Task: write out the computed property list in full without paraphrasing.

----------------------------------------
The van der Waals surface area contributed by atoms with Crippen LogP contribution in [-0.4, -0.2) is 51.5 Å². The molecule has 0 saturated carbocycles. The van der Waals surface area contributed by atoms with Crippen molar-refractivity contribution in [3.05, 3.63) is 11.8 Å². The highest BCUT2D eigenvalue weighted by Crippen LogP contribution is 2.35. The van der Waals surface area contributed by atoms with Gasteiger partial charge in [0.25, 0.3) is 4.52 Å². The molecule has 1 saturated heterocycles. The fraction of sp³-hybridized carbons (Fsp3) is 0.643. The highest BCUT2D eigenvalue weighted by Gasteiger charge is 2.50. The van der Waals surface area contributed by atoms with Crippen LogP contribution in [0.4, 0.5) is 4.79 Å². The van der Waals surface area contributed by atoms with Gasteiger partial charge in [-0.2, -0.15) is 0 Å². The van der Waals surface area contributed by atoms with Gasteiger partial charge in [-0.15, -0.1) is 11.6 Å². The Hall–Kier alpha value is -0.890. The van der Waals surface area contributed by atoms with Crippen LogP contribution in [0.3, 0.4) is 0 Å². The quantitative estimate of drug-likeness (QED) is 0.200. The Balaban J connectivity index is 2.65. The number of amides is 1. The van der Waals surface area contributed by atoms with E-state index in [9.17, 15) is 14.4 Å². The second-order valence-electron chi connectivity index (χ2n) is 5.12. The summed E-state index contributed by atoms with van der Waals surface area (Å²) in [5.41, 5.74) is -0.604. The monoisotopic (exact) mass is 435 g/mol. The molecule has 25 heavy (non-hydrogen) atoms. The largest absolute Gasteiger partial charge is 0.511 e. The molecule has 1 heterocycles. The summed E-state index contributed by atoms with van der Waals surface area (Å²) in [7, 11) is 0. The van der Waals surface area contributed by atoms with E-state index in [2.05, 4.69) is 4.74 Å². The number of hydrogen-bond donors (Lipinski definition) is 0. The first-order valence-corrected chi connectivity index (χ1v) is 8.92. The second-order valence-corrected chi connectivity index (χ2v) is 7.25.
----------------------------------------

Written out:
The van der Waals surface area contributed by atoms with Crippen LogP contribution in [-0.4, -0.2) is 51.5 Å². The molecule has 0 saturated carbocycles. The van der Waals surface area contributed by atoms with Crippen molar-refractivity contribution in [3.05, 3.63) is 11.8 Å². The highest BCUT2D eigenvalue weighted by Crippen LogP contribution is 2.35. The van der Waals surface area contributed by atoms with Gasteiger partial charge in [0.25, 0.3) is 4.52 Å². The molecule has 1 saturated heterocycles. The fraction of sp³-hybridized carbons (Fsp3) is 0.643. The highest BCUT2D eigenvalue weighted by Gasteiger charge is 2.50. The van der Waals surface area contributed by atoms with Crippen LogP contribution in [0.4, 0.5) is 4.79 Å². The van der Waals surface area contributed by atoms with Gasteiger partial charge in [-0.2, -0.15) is 0 Å². The van der Waals surface area contributed by atoms with Gasteiger partial charge in [-0.15, -0.1) is 11.6 Å². The Hall–Kier alpha value is -0.890. The van der Waals surface area contributed by atoms with Crippen LogP contribution in [0.3, 0.4) is 0 Å². The quantitative estimate of drug-likeness (QED) is 0.200. The Balaban J connectivity index is 2.65. The number of amides is 1. The van der Waals surface area contributed by atoms with E-state index in [9.17, 15) is 14.4 Å². The second-order valence-electron chi connectivity index (χ2n) is 5.12. The summed E-state index contributed by atoms with van der Waals surface area (Å²) in [5.41, 5.74) is -0.604. The monoisotopic (exact) mass is 435 g/mol. The molecule has 25 heavy (non-hydrogen) atoms. The largest absolute Gasteiger partial charge is 0.511 e. The molecule has 1 heterocycles. The summed E-state index contributed by atoms with van der Waals surface area (Å²) in [7, 11) is 0. The van der Waals surface area contributed by atoms with E-state index in [2.05, 4.69) is 4.74 Å². The number of hydrogen-bond donors (Lipinski definition) is 0. The first-order valence-corrected chi connectivity index (χ1v) is 8.92. The second-order valence-corrected chi connectivity index (χ2v) is 7.25.